There are a million platforms to help with “content,” but what has been great about using Olapic is also the service. Our account team is accessible and extremely intelligent about our industry, so I can learn quickly what I need to learn and not have to spend time sorting through all of the myriad of new technology and trends in the market. It’s an enormous differentiator.

Where do you see brand/consumer relationships going in the future?

Keep in mind, my perspective is coming from the viewpoint of a commodity. We sell shoes, everyone needs them, so that is a bit of a specific market. But when a consumer interacts with us, they have choices from competitors: premium, churn-and-burn, etc. Part of our challenge is being a value brand, high-quality yet affordable. It’s very difficult to sit in the middle. So, again, we need to make sure our brand values are aligned with the values of our consumers. If everything we do is focused on the lifestyle our consumers want, if that is the lens, we will be successful. We design and create great shoes at a reasonable cost. We need to grow our perception, starting with that utility, and adding a layer of lifestyle and fashion.

What does authenticity and earned content mean to Cat Footwear?

The word “authenticity” has become almost fake, ironically, in many ways. It’s about behaving in an authentic way, not talking about it. In other words, the pendulum has swung so far in the opposite direction. Consider the woman who bought the Chewbacca mask that went viral. That video got so much attention because it was completely genuine. As brands, if you are completely genuine, instead of simply talking about it, good results will happen. Genuine experiences breed authenticity, not messaging or strategy. Another example is the blogger industry. Bloggers used to create content out of a love for an industry or a brand or a topic. Now, many, not all, but many, have largely become focused more on personal wealth and commerce.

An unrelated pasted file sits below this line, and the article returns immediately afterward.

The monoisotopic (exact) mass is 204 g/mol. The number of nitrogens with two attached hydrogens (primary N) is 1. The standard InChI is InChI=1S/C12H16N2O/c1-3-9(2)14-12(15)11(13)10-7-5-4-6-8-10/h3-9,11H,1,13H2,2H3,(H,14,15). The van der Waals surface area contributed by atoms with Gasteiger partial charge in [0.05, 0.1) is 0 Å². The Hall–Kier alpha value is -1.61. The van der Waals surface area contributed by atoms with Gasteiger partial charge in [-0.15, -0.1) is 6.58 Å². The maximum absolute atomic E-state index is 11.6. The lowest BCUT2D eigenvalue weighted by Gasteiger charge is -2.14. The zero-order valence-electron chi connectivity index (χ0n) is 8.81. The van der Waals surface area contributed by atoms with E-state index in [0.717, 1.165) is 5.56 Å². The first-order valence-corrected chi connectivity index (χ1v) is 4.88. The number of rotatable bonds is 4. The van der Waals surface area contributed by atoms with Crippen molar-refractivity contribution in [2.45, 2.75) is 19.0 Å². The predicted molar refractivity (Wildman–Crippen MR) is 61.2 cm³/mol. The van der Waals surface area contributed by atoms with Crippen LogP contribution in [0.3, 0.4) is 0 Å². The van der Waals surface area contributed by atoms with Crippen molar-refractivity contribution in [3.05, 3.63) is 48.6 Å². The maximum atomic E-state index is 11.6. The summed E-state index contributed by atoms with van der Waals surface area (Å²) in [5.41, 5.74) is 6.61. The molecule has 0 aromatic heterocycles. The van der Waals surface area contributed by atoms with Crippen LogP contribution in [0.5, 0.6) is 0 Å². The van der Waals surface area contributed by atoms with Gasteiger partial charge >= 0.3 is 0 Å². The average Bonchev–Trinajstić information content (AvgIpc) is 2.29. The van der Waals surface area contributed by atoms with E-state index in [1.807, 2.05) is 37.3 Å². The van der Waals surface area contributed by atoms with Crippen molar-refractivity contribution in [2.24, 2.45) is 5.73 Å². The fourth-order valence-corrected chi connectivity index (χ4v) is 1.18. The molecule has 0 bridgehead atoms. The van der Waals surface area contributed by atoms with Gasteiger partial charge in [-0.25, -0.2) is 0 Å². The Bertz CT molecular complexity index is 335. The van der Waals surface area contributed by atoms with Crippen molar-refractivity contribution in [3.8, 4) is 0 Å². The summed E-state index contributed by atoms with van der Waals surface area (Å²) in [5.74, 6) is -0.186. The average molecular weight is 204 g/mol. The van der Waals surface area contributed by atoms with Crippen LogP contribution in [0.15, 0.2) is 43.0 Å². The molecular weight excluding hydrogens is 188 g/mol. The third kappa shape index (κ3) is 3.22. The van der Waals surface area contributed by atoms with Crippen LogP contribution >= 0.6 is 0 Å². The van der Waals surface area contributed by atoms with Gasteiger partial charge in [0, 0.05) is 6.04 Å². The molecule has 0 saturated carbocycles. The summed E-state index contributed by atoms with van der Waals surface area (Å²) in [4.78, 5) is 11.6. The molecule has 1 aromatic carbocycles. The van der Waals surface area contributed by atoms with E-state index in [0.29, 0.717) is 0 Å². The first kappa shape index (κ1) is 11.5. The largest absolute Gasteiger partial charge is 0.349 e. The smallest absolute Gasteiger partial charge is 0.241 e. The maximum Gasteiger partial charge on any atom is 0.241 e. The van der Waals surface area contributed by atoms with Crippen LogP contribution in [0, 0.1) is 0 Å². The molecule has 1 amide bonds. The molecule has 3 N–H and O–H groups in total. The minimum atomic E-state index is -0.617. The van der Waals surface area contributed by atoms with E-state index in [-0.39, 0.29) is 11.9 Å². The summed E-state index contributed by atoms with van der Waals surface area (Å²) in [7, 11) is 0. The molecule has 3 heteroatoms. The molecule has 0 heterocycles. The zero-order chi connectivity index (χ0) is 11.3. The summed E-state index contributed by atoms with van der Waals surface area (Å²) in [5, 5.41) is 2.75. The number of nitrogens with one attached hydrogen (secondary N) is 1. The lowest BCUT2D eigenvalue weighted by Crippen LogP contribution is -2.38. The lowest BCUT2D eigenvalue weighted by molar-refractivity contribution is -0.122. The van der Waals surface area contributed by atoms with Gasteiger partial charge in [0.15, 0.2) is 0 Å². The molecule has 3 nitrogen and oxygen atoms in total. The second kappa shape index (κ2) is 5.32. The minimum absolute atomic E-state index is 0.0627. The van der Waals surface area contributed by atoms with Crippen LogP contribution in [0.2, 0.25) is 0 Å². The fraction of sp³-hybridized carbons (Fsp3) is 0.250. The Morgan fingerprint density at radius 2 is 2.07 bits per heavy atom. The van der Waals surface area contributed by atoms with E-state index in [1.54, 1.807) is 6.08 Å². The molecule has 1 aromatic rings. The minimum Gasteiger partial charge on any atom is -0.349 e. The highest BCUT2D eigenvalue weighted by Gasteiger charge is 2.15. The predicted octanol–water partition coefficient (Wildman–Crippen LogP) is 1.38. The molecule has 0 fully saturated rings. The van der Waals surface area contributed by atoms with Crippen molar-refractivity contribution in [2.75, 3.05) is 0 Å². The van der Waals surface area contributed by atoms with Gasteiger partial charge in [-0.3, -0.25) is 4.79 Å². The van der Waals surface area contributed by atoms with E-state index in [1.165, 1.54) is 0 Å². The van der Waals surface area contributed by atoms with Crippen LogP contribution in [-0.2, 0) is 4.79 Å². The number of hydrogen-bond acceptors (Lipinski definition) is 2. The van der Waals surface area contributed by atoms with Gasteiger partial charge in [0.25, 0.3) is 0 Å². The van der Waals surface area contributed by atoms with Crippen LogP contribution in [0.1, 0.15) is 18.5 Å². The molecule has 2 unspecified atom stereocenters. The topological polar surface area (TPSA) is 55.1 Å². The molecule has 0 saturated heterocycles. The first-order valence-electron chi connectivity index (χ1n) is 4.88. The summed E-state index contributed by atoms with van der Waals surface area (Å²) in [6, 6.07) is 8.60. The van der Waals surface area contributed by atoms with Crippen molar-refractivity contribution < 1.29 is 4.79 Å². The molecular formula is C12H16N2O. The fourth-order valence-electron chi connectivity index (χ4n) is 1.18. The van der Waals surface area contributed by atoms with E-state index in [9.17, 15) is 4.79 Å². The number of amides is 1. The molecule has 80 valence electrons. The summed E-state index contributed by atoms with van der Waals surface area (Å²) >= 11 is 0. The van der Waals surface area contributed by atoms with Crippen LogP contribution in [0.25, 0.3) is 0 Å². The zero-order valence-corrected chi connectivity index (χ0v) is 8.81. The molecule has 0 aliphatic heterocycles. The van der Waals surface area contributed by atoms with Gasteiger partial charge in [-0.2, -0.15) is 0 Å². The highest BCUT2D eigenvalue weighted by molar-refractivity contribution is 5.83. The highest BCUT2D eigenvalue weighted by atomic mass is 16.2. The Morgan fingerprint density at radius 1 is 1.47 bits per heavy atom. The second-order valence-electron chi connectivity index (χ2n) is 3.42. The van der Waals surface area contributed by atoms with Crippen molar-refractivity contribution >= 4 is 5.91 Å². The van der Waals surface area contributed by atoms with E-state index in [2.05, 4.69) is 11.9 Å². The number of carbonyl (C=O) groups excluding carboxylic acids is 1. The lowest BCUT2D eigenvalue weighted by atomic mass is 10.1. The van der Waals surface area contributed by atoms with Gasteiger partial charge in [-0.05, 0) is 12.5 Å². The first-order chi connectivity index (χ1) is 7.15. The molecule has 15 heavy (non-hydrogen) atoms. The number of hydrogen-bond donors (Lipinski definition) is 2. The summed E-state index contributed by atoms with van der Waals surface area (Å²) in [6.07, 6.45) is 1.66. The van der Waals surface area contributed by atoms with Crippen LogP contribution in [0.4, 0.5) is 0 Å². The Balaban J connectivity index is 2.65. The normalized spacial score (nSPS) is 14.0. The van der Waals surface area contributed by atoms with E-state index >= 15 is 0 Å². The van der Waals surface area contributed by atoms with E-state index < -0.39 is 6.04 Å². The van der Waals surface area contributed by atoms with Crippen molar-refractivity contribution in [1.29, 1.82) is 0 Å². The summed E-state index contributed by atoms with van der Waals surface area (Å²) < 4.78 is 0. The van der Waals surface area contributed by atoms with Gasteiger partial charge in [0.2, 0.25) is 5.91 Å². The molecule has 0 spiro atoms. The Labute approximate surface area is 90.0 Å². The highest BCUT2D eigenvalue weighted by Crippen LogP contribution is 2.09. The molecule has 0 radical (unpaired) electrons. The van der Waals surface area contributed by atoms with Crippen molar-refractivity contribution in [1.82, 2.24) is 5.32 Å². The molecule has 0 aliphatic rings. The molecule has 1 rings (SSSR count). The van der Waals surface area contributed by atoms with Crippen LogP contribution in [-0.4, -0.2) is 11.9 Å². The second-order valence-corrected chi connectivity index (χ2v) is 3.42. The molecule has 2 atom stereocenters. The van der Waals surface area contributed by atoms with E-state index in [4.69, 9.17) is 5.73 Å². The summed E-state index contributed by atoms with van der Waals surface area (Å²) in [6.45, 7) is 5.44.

What is something surprising you have recently learned about your customers through their content?

One thing we have learned is that it doesn’t matter necessarily how big a following someone has. An individual from outside the company, with no connection to our brand, can post content that drives revenue. That’s pretty special. If there is a love for the brand, there is a value for both the customer and for us to engage and create better relationships.

Certainly, we’re biased, but tend to agree with Joe and his colleagues at Cat Footwear. Letting customers into the brand, and creating cohesive narratives together with them will always result in better relationships, increased engagement, and stronger return on investment.